As a country with strong legal institutions and access to sound financial firms, this gateway to East Africa is well positioned to expand imports of convenience foods and ingredients for the manufacturing of domestic processed foods. In 2021, the United States was behind China, Indonesia, Egypt, and South Africa for exports of condiments and sauces. The United States held an 11 percent market share in 2021 (a $1.1 million value). Bakery products and ingredients are the largest imports out of these three products (Dried Fruits, Condiments & Sauces, and Bakery Products & Ingredients) with a five-year average value of $47.9 million. In that same time, imports have decreased by 7 percent as Kenya’s processing capacity increased. Brand recognition will be key to increasing processed product exports as incomes rise and the middle class expands. Dried fruits saw a 17 percent growth over the past five years with a 93 percent increase in imports from 2012 ($980.1 thousand) to 2021 ($1.9 million). The top three dried fruit imports for Kenya are dates, grapes, and figs, thanks to their connection with cultural and religious preferences in the area.
Since 2012, Kenya has banned genetically engineered (GE) foods and feed products, severely limiting Kenya’s access to U.S. products such as corn, soy, and distiller grains with solubles (DDGS). Kenya has commercialized only one GE crop, Bt. cotton1 which is in the early stages of adoption among Kenyan farmers. Bt. maize is awaiting approval in Kenya’s cabinet after completing all required trials. Despite the ban, Kenya has continued domestic research for GE crops, which have struggled to receive final approval for commercialization. Kenya has been open to development of domestic GE products to combat drought and insect issues with local production.
The 2022 National Trade Estimate Report on Foreign Trade Barriers (p. 309) highlights issues with importation of meat, dairy, and poultry products with costly, complex, and non-transparent GoK requirements. These requirements include “Letter of No Objection to Import Permit” which requires a determination by Kenya regulatory bodies that there is a market need for the imported product. These barriers have largely blocked U.S. meat and poultry imports and are outlined in the Exporter Guide (Report Number: KE2021-0020) published in January 2022. To date, only one U.S. poultry supplier has successfully navigated Kenya’s import requirements.
As the broader Eastern Africa region suffers from extreme droughts and high fertilizer prices, Kenya will look for alternative sources of grain. The raw materials for feed include cereals, soybeans, and oilcake. Kenya typically imports raw materials from EAC and Common Market for Eastern and Southern Africa (COMESA) member states such as Uganda, Zambia, Malawi, and Tanzania, due to low tariffs, geographical proximity, and GE-free products. There is a demand for low-cost feed ingredients in Kenya and the GoK even went as far as to declare a national emergency in response to the feed crisis in the fall of 2021. This feed crisis caused the GoK to temporarily lift duties on non-GE feed products. The largest barrier for U.S. product is Kenya’s propensity to favor non-GE goods. It should be noted that feed production constraint due to pressures from climate change and increasing fertilizer prices will also put a strain on domestic meat and poultry production.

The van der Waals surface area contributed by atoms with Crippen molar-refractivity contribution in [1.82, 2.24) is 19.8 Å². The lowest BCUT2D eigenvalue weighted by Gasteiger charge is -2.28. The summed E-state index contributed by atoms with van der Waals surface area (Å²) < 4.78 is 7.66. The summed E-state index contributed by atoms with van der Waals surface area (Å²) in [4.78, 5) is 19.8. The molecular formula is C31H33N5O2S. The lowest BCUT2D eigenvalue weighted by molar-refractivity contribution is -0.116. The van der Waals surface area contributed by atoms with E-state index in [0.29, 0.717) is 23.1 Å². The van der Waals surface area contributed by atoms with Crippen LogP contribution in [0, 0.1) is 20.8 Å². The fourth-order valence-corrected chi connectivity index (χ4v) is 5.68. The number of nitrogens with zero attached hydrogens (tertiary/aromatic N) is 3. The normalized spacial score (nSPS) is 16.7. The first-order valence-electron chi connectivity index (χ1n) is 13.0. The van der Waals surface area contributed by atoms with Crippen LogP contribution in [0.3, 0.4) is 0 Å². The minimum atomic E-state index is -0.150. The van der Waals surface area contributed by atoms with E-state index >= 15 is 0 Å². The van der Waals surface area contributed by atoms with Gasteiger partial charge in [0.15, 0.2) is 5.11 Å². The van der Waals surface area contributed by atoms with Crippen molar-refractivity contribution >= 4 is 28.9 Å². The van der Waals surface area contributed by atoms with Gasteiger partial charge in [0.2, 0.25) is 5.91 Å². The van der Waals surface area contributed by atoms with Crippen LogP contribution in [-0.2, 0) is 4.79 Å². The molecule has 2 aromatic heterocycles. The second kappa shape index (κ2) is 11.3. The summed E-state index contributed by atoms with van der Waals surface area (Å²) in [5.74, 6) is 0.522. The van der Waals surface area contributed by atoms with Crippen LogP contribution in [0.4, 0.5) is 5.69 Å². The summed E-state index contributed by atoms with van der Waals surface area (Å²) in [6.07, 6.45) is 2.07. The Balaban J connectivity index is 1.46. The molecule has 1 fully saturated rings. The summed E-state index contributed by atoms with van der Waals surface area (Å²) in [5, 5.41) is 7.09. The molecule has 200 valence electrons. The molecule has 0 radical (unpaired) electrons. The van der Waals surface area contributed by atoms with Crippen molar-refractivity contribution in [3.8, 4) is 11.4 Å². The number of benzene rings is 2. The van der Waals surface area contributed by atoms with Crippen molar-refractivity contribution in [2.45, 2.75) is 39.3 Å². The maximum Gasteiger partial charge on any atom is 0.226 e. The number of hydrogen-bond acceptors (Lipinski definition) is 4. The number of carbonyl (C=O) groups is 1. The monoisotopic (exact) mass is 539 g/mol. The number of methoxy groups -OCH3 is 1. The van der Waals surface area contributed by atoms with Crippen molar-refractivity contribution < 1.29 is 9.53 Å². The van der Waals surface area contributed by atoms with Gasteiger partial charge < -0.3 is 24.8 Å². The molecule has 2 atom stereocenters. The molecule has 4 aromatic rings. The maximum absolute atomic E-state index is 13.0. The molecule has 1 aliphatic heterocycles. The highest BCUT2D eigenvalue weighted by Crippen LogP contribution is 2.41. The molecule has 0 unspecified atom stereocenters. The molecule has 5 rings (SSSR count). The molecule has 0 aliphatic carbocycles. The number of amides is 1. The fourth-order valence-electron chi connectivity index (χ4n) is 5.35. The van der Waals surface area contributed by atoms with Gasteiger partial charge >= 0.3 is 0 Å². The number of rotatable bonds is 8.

Food processing is one of the government’s priorities under its Big Four agenda aimed at improving Kenya’s manufacturing sector. In 2021, the GoK began strategizing to market and educate the population on staple food fortification with vitamins and minerals mainly focusing on corn and wheat flour, and fats and oils, creating opportunities for U.S. exports of ingredients and additives. With Kenya’s resistance to importing meat products, further strain on feed grain consumption will force Kenya to supplement supply with products that are cost-effective. The United States has had negligible exports to Kenya due to policies limiting GE grain imports and policies set in place to protect domestic agriculture. However, as the country’s middle class grows, agricultural labor decreases due to urbanization, tourism resumes after the pandemic-caused lull, and e-commerce becomes more accepted and widespread, Kenya’s desire to engage commercially with the international community will provide opportunities for the United States to expand agricultural exports.
1 Bt cotton plants contain one or more foreign gene derived from the soil-dwelling bacterium, Bacillus thuringiensis: The insertion of the genes from B. thuringiensis causes cotton plant cells to produce crystal insecticidal proteins.